Webbs Prize Cob Hazlenut Trees

General Info Self fertile, Wildlife Value
Shade Full Sun, Partial Shade
Area Coastal Areas, Frost Pockets, Scotland & The North
Soil Poor/Dry, Wet
Type Eating

Corylus avellana Webbs Prize Cobb

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  Buy 3 or more potted trees and save

SIZES 1-2 3-910+
  Prices include VAT(where applicable)



Webb's Prize Cob cobnuts

If you're after reliable, sweet-tasting autumn cobnuts from a tree that won't get too big, Webb's Prize Cob could well be the one to choose. The autumn nuts, resplendent in those stately green ruffs, are plentiful and held in large clusters. With the nut harvest over, it's time for the leaves come into their own, turning gorgeous buttery golden shades and creating their own little patch of sunshine in the garden. Then, in late winter, the lovely dangly catkins start to burst with pollen, bringing both seasonal interest and food for hungry bees and other pollinators, at a time when it's most scarce. Don't forget, either, that hazel sticks are invaluable in the garden – use them as bean poles, to make polytunnels, fruit cages, screens, trellis, arbours or edging. If, however, you fancy a filbert rather than a cob (more on this below), or a hazel that's more about leaf colour than nut harvest, then take a look at our selection nut trees for sale.

Successful growing

Webb's Prize Cob is fully hardy, and is a good choice if you live where winters are harsh. They're not fussy about soil, and will even do well when the pH is on the alkaline side. They'll grow in a little shade, but fruit better in a sunny, open spot. Although Webb's Prize Cob will self pollinate (especially if you prune when the catkins are loaded with pollen, in late winter), ideally, you should plant two or more different hazelnut cultivars near each other to improve pollination. So create a little orchard with Corylus maxima or Corylus avellana, maybe, and you're sorted. There's a choice to be made come harvest time. Either gather your nuts when they're still a little green and use them roughly chopped in salads (combined with a sharp, young cheese like Lancashire they're heavenly). Or leave them until the ruffs turn golden and eat as mature cobnuts, for cracking open by the fire or roasting and incorporating into biscuits and cakes. Store them somewhere cool and dry, in a net bag so the air can circulate, turning regularly and removing the husks when dry and they'll keep well. Prune the tree between January and March by removing some of the older, thicker branches at the base. Don't forget that hazel sticks are invaluable in the garden – use as bean poles, to make polytunnels, screens or edging.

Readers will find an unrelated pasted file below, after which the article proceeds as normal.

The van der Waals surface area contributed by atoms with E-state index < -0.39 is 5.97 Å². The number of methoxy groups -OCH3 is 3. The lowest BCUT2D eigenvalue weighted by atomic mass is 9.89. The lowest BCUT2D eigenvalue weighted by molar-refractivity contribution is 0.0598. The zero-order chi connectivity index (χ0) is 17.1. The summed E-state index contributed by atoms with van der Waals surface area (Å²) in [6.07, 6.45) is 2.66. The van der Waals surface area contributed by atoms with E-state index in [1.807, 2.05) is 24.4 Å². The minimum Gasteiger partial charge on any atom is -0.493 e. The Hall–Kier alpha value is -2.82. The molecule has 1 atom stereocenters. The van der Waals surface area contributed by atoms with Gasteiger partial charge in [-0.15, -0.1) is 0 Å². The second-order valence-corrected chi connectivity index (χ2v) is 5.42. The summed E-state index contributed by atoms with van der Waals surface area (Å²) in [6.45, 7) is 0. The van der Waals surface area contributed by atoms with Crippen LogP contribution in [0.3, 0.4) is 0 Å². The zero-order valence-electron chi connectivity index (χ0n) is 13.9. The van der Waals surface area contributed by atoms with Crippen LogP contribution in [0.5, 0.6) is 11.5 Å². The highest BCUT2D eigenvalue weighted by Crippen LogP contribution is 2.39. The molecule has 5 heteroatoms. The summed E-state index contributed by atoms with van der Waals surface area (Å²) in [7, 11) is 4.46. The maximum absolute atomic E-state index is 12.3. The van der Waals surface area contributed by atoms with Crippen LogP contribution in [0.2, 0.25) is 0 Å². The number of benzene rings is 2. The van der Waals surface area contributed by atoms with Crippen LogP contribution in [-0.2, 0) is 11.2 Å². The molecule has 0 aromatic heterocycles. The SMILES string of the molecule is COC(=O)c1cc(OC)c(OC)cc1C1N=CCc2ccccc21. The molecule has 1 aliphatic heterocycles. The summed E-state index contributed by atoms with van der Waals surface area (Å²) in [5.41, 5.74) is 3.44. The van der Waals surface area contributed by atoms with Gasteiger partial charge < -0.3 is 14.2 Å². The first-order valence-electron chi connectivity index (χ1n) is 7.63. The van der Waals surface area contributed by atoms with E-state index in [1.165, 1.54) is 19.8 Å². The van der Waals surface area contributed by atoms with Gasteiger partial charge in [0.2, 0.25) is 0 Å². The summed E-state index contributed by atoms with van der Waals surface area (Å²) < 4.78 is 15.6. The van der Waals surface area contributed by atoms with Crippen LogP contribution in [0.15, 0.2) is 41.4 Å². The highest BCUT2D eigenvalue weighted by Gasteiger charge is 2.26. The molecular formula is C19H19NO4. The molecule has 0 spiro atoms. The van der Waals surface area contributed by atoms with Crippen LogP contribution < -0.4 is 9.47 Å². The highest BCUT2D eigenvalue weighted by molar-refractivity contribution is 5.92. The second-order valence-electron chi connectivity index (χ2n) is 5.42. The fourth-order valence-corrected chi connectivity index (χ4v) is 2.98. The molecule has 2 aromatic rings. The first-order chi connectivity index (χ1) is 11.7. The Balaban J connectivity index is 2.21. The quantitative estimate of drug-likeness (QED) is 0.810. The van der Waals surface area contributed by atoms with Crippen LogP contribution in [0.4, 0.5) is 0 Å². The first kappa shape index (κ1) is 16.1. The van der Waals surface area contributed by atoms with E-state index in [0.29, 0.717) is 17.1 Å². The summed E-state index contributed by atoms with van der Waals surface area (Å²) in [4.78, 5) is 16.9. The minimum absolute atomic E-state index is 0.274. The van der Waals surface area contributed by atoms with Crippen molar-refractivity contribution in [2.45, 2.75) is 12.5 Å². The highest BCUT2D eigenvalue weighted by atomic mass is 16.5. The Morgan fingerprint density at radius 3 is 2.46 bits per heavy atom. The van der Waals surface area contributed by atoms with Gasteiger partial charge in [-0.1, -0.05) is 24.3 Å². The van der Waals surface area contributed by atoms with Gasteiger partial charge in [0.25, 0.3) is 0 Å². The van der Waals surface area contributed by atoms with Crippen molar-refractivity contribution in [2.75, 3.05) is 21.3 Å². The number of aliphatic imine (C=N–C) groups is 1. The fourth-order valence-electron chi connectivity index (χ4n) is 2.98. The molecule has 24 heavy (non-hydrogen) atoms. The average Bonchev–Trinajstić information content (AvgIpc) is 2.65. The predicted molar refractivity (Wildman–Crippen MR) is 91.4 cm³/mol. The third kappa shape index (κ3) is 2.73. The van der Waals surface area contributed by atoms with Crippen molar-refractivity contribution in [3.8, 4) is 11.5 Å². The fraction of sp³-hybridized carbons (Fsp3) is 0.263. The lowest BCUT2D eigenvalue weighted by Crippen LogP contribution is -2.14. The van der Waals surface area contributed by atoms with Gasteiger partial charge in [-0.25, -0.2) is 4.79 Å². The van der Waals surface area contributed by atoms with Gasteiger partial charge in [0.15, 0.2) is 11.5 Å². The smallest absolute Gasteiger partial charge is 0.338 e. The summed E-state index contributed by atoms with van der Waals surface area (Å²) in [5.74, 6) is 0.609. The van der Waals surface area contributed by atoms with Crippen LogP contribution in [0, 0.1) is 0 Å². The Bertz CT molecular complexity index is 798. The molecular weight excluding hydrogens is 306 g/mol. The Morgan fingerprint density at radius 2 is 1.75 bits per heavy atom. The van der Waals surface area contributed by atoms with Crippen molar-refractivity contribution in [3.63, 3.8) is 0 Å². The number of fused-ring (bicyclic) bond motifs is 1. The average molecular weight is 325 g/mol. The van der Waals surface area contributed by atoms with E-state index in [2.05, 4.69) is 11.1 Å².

• Use: eating
  • Features: late-winter catkins, autumn cob nuts, golden autumn foliage
  • Final height/spread: 3m x 3m
  • Foliage: deciduous, green then golden
  • Soil: well drained
  • Native: yes

Cobnut or filbert?

If you're confused about the difference, the answer is, in fact, simple. Cobnuts are the fruit of Corylus avellana and filberts (a little less common) are from Corylus maxima. Both are forms of hazelnuts. The cobnut has a short husk, whereas the covering of the filbert covers the whole nut in a long, frilly coat. Both have male and female flowers on the same tree – the male flower being the catkin and the female one hardly noticeable. In terms of which to grow, there's very little difference for the average gardener.

  • Small Box

    Small boxes

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    including VAT per order

  • Small box

    (All barerooted plants under 1.2 metres in height. Please note: all trees are charged at the trees and hedging rate.)


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  • Medium box

    (Any pots up to
    and incl. 7.5L)


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  • Trees & Hedging

    (For all orders of trees of any size, and all bareroot plants 1.2 metres and over in height)


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  • Pallets

    (For all orders of root balls,
    and large orders, a pallet
    price will be automatically
    applied at checkout)


    including VAT per order

*Delivery to mainland Britain & the Isle of Wight ONLY. Surcharges to the Isle of Wight and some areas of Scotland apply.

Bareroot planting is best done between November and April
Bareroot and potted - what's the difference?

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